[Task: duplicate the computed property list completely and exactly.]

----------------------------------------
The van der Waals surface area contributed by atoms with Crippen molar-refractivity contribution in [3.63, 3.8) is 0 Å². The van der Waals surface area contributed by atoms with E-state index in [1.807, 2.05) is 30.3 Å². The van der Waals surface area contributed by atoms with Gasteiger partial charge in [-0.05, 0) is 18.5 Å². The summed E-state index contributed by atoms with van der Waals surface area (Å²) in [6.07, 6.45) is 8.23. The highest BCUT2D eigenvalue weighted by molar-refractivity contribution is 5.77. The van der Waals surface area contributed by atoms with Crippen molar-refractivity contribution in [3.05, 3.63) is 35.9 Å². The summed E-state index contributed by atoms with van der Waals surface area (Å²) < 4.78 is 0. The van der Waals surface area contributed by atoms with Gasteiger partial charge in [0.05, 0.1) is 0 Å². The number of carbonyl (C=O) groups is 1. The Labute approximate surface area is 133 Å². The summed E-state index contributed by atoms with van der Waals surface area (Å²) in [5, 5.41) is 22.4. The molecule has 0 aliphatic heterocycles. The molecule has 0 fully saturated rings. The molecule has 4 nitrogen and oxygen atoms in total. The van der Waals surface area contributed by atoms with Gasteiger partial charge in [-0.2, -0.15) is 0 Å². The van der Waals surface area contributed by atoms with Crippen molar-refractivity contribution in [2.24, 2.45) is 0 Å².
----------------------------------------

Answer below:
The van der Waals surface area contributed by atoms with Crippen molar-refractivity contribution in [3.63, 3.8) is 0 Å². The van der Waals surface area contributed by atoms with E-state index in [1.807, 2.05) is 30.3 Å². The van der Waals surface area contributed by atoms with Gasteiger partial charge in [-0.05, 0) is 18.5 Å². The summed E-state index contributed by atoms with van der Waals surface area (Å²) in [6.07, 6.45) is 8.23. The highest BCUT2D eigenvalue weighted by molar-refractivity contribution is 5.77. The van der Waals surface area contributed by atoms with Crippen molar-refractivity contribution in [3.05, 3.63) is 35.9 Å². The summed E-state index contributed by atoms with van der Waals surface area (Å²) < 4.78 is 0. The van der Waals surface area contributed by atoms with Gasteiger partial charge in [0.05, 0.1) is 0 Å². The number of carbonyl (C=O) groups is 1. The Labute approximate surface area is 133 Å². The summed E-state index contributed by atoms with van der Waals surface area (Å²) in [5, 5.41) is 22.4. The molecule has 0 aliphatic heterocycles. The molecule has 0 fully saturated rings. The molecule has 4 nitrogen and oxygen atoms in total. The van der Waals surface area contributed by atoms with Gasteiger partial charge in [-0.2, -0.15) is 0 Å². The van der Waals surface area contributed by atoms with Crippen molar-refractivity contribution in [2.24, 2.45) is 0 Å².